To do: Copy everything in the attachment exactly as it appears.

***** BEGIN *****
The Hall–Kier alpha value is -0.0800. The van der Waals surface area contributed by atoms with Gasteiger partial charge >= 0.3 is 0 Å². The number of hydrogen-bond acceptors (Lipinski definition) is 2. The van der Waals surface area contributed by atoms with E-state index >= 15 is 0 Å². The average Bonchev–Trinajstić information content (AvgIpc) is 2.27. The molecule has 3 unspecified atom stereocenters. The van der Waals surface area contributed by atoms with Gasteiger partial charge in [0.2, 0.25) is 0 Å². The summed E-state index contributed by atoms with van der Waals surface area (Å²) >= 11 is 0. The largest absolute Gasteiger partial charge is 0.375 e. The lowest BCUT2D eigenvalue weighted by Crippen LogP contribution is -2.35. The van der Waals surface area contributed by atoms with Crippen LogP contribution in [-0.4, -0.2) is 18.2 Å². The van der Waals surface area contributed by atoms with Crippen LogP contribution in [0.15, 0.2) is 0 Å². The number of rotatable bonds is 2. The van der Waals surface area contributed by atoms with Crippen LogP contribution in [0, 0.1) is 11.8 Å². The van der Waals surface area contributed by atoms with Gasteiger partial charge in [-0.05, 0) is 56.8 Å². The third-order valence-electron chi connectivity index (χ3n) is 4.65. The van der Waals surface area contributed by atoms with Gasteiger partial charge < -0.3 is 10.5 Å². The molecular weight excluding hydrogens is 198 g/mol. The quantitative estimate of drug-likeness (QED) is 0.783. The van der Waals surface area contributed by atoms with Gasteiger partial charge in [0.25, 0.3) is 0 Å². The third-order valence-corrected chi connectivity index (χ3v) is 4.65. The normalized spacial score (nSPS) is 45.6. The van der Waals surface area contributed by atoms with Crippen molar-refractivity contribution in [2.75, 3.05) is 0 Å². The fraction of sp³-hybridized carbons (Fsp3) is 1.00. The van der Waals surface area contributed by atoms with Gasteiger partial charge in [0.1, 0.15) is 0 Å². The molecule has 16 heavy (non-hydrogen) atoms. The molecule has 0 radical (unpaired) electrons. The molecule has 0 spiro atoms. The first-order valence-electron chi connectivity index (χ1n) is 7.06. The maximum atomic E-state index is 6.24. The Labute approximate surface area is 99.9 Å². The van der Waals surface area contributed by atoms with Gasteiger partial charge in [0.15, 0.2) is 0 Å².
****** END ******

The Hall–Kier alpha value is -0.0800. The van der Waals surface area contributed by atoms with Gasteiger partial charge >= 0.3 is 0 Å². The number of hydrogen-bond acceptors (Lipinski definition) is 2. The van der Waals surface area contributed by atoms with E-state index >= 15 is 0 Å². The average Bonchev–Trinajstić information content (AvgIpc) is 2.27. The molecule has 3 unspecified atom stereocenters. The van der Waals surface area contributed by atoms with Gasteiger partial charge in [0.2, 0.25) is 0 Å². The summed E-state index contributed by atoms with van der Waals surface area (Å²) >= 11 is 0. The largest absolute Gasteiger partial charge is 0.375 e. The lowest BCUT2D eigenvalue weighted by Crippen LogP contribution is -2.35. The van der Waals surface area contributed by atoms with Crippen LogP contribution in [-0.4, -0.2) is 18.2 Å². The van der Waals surface area contributed by atoms with Crippen LogP contribution in [0.15, 0.2) is 0 Å². The number of rotatable bonds is 2. The van der Waals surface area contributed by atoms with Crippen LogP contribution in [0, 0.1) is 11.8 Å². The van der Waals surface area contributed by atoms with Gasteiger partial charge in [-0.05, 0) is 56.8 Å². The third-order valence-electron chi connectivity index (χ3n) is 4.65. The van der Waals surface area contributed by atoms with Gasteiger partial charge < -0.3 is 10.5 Å². The molecular weight excluding hydrogens is 198 g/mol. The quantitative estimate of drug-likeness (QED) is 0.783. The van der Waals surface area contributed by atoms with Gasteiger partial charge in [0.25, 0.3) is 0 Å². The third-order valence-corrected chi connectivity index (χ3v) is 4.65. The normalized spacial score (nSPS) is 45.6. The van der Waals surface area contributed by atoms with Crippen molar-refractivity contribution in [2.75, 3.05) is 0 Å². The fraction of sp³-hybridized carbons (Fsp3) is 1.00. The van der Waals surface area contributed by atoms with Gasteiger partial charge in [0.1, 0.15) is 0 Å². The molecule has 16 heavy (non-hydrogen) atoms. The molecule has 0 radical (unpaired) electrons. The molecule has 0 spiro atoms. The first-order valence-electron chi connectivity index (χ1n) is 7.06. The maximum atomic E-state index is 6.24. The Labute approximate surface area is 99.9 Å². The van der Waals surface area contributed by atoms with Gasteiger partial charge in [0.15, 0.2) is 0 Å².